However, if there’s the same kind of larceny and corruption in a charter school, then — according to CCSA — those prosecutors should butt out of something that’s none of their business.

    Wallace and CCSA’s logic goes something like this: The free market will determine the fate of those crooks and their schools. Their corrupt practices will lead to them underperforming, and that will lead to parents voting with their feet, and that will eventually cause the school to close — the invisible hand of capitalism will make everything right.

    Never mind that, in the interim, tens of millions of California taxpayers’ money — money intended for the classroom to help children — WILL irreversibly and forever lost, and not actually reach the classroom, and the crooks will forever go unpunished.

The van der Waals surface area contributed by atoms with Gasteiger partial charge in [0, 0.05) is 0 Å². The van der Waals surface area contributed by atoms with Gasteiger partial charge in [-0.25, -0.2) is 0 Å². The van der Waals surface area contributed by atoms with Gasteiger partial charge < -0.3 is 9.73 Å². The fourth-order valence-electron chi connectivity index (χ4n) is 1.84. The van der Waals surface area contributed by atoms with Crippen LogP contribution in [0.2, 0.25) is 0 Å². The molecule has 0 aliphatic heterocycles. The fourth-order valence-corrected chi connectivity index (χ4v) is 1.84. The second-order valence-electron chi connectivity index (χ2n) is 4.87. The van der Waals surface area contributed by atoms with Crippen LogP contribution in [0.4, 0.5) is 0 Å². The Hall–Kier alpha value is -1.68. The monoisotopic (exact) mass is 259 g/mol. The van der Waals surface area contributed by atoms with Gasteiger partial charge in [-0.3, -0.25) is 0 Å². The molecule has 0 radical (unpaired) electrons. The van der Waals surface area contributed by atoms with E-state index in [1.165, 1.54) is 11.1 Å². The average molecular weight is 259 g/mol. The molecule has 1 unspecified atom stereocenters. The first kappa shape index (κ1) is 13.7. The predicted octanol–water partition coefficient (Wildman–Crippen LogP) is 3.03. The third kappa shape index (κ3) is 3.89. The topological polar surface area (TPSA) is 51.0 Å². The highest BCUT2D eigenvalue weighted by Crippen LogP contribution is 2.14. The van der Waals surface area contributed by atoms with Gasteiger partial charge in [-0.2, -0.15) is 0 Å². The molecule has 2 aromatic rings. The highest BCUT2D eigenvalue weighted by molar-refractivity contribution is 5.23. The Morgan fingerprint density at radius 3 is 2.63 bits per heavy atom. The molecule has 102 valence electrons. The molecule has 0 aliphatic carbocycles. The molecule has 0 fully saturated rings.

Here’s what Diane Ravitch wrote about the Ivy charter school scandal, and the problems with lack of oversight of charter schools in general wrote:

    “The continuing scandals at charter schools is indicative of the near-complete absence of supervision of the state’s more than 1,000 charter schools.

    “The state–which has more charters than any other state–and the Los Angeles school district, which has the largest number of charters of any district, should develop a strategy to establish accountability and transparency for these unregulated schools. The reason for the huge number of charters? Former Governor Schwarzenegger appointed a state board dominated by charter advocates, even though less than 5% of the public students in the state attended charters.

    “Plus, big money in California–starting with Eli Broad–invests heavily in charters.